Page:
Risk Of Lead Poisoning In Children
Lead poisoning in children occurs when lead — a metal that was previously widely used in paint and is still used in batteries, pipes, ceramics, and even cosmetics — accumulates in the body. Lead can accumulate in your child's blood, brain, and bones over time. Although symptoms may take longer to develop, lead poisoning can impact your child's language, attention, and even IQ at hazardous levels. Lead may harm people of all ages, but children under the age of six are more vulnerable, in part because their developing bodies absorb more lead.
Lead poisoning occurs when lead accumulates in the body over time, frequently months or years. Even trace levels of lead can be hazardous to one's health. Children under the age of six are especially sensitive to lead poisoning, which can have serious consequences for their mental and physical development. Lead poisoning can be lethal at high concentrations.
Lead-based paint and lead-contaminated dust in older buildings are typical causes of childhood lead poisoning. Other sources of contamination include polluted air, water, and soil. Adults who deal with batteries, conduct home improvements, or work in car repair shops may also be exposed to lead.
The health effects are the same whether a person inhales, swallows, or absorbs lead particles; however, the body absorbs more lead when inhaled. Lead is absorbed into our bones, blood, and tissues. It is kept there as a source of constant internal exposure. As we age, our bones demineralise, increasing internal exposures due to increased lead leakage from bone tissue. Lead poisoning occurs when excessive quantities of lead are consumed quickly. The person may feel irritable and tired. Appetite loss, memory loss, hand/foot pain or tingling. Lead poisoning is commonly missed due to the gradual onset of symptoms or other causes. High lead exposure can induce anaemia, weakness, kidney and brain damage. High lead exposure can be fatal. Pregnant mothers exposed to lead risk exposing their unborn child to lead. Lead can harm a baby's neurological system. Low-level lead exposure in newborns affects behaviour and cognition. Lead poisoning can induce miscarriage, stillbirth, and infertility in women (in both men and women).
Lead generally affects children more than adults. Children's lead poisoning is lesser than adults'. Children have been poisoned by lead dust from their parents' clothes. Children whose parents were exposed to lead at work have had neurological and intellectual disabilities. Long-term lead exposure increases the risk of hypertension, heart disease, renal disease, and impaired fertility. Lead is probably carcinogenic in humans, according to the Department of Health and Human Services, the Environmental Protection Agency, and the International Agency for Research on Cancer.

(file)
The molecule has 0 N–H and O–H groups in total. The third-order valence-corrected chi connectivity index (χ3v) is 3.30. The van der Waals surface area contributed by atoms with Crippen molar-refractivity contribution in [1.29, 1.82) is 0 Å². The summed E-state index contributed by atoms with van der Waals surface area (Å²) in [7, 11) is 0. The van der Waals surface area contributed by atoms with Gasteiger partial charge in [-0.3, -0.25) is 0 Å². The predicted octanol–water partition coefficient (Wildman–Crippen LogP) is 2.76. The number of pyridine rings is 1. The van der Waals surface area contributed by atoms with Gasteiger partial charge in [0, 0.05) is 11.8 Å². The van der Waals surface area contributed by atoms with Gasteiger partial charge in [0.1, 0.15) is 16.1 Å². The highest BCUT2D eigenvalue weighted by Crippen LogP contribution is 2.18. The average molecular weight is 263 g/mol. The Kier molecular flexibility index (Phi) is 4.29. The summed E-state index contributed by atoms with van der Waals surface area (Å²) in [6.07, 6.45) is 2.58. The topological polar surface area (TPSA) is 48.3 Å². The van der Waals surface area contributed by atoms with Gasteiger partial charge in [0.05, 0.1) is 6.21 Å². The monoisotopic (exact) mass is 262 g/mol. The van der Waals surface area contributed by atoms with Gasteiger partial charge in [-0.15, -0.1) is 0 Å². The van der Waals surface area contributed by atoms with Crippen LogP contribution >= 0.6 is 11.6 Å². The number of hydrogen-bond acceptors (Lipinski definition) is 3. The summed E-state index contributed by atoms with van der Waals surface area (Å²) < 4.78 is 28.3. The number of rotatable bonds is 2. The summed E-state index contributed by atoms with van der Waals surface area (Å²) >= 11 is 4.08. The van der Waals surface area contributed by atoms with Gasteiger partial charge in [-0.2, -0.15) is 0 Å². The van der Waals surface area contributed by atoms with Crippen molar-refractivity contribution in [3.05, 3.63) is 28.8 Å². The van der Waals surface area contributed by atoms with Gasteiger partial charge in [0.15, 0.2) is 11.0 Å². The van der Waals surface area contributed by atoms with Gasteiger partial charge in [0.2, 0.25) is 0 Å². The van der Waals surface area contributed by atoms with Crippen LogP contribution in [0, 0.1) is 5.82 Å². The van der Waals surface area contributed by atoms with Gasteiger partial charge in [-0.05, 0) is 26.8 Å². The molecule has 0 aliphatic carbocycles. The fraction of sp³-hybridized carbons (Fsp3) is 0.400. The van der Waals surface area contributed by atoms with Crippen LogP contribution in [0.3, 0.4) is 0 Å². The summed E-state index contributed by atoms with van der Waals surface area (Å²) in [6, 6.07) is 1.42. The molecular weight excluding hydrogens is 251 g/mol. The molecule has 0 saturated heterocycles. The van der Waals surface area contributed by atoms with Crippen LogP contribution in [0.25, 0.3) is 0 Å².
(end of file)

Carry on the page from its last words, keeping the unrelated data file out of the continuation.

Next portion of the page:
Most children suffering from lead exposure may not exhibit any symptoms. However, even low-level lead exposure can cause behavioural and learning issues, such as difficulty paying attention. Lead poisoning symptoms include:
- Appetite loss
- Fatigued or irritated
- Development is slow
- Nausea, vomiting, and constipation
- Gastrointestinal discomfort, joint discomfort, and - - Muscle weakness
- In rare cases, very high lead levels can induce disorientation, convulsions, coma, and death.
The blood lead test determines the amount of lead in your child's blood. Lead can hurt a child's growth, behaviour, and learning capacity. The better the exam result, the lower the test result. Most lead poisoning happens when youngsters lick, ingest, or breathe in dust contaminated with old lead paint. Most homes built before 1978 have lead paint, which is typically hidden behind newer paint. When paint peels, breaks or wears away, the chips and dust from old lead paint can spread to flooring, windowsills, and other areas of your house. Lead paint particles can then get up on children's hands and toys, as well as in their mouths. Most youngsters have exposure to lead from old paint, dirt, plumbing, or other sources. This is why New York State mandates doctors to test all children for blood lead levels at the age of one year and again at two years. Your doctor or nurse should question you about ways your kid may have come into contact with lead at every well-child appointment for children under the age of six. Children who have been exposed to lead should be tested.
A test result of 5 g/dL or above obtained from a fingertip should be confirmed with a second test obtained from a vein (often in the arm). If the second result is still five g/dL or higher, proceed with
Treatment might extend from dietary adjustments to drugs or a hospital stay. Lead poisoning can be treated using a drug that removes lead from the blood. The essential thing is finding and eliminating the cause of lead poisoning. Your local health agency can advise you on detecting and decreasing lead in your home and neighbourhood. In certain circumstances, preventing more lead exposure may be sufficient to reduce your child's lead levels.
Many children with lead poisoning may not exhibit any symptoms. However, even low-level lead exposure can cause learning and behavioural issues, such as difficulty paying attention. Lead poisoning can be treated using a drug that removes lead from the blood. The essential thing is finding and eliminating the cause of lead poisoning. Your local health agency can advise you on detecting and decreasing lead in your home and neighbourhood.